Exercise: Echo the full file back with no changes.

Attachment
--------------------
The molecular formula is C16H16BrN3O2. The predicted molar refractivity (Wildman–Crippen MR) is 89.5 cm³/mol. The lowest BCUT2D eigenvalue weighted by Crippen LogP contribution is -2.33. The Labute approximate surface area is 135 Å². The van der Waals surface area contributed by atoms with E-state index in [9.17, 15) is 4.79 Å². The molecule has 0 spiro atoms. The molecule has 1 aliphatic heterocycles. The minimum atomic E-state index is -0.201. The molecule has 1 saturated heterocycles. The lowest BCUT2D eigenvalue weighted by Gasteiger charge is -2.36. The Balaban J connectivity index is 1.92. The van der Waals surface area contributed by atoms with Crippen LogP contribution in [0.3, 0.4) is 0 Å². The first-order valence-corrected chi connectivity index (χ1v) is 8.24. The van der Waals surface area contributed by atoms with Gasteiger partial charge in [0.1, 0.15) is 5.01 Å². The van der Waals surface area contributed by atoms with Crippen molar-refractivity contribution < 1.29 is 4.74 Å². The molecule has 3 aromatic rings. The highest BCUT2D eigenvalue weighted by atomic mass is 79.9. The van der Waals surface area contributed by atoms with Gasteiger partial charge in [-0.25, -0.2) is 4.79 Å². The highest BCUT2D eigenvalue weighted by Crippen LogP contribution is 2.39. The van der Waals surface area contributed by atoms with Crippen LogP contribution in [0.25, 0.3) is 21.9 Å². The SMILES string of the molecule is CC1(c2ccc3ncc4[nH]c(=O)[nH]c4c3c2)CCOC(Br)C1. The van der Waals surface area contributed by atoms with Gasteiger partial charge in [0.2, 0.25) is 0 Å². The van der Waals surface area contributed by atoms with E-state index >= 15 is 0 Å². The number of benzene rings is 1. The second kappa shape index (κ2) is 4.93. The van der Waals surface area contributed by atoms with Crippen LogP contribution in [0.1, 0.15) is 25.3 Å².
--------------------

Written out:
The molecular formula is C16H16BrN3O2. The predicted molar refractivity (Wildman–Crippen MR) is 89.5 cm³/mol. The lowest BCUT2D eigenvalue weighted by Crippen LogP contribution is -2.33. The Labute approximate surface area is 135 Å². The van der Waals surface area contributed by atoms with E-state index in [9.17, 15) is 4.79 Å². The molecule has 0 spiro atoms. The molecule has 1 aliphatic heterocycles. The minimum atomic E-state index is -0.201. The molecule has 1 saturated heterocycles. The lowest BCUT2D eigenvalue weighted by Gasteiger charge is -2.36. The Balaban J connectivity index is 1.92. The van der Waals surface area contributed by atoms with Crippen LogP contribution in [0.3, 0.4) is 0 Å². The first-order valence-corrected chi connectivity index (χ1v) is 8.24. The van der Waals surface area contributed by atoms with Gasteiger partial charge in [0.1, 0.15) is 5.01 Å². The van der Waals surface area contributed by atoms with Crippen molar-refractivity contribution < 1.29 is 4.74 Å². The molecule has 3 aromatic rings. The highest BCUT2D eigenvalue weighted by atomic mass is 79.9. The van der Waals surface area contributed by atoms with Gasteiger partial charge in [-0.25, -0.2) is 4.79 Å². The highest BCUT2D eigenvalue weighted by Crippen LogP contribution is 2.39. The van der Waals surface area contributed by atoms with Crippen LogP contribution in [0.25, 0.3) is 21.9 Å². The SMILES string of the molecule is CC1(c2ccc3ncc4[nH]c(=O)[nH]c4c3c2)CCOC(Br)C1. The van der Waals surface area contributed by atoms with Gasteiger partial charge in [0.2, 0.25) is 0 Å². The van der Waals surface area contributed by atoms with E-state index >= 15 is 0 Å². The number of benzene rings is 1. The second kappa shape index (κ2) is 4.93. The van der Waals surface area contributed by atoms with Crippen LogP contribution in [0.1, 0.15) is 25.3 Å².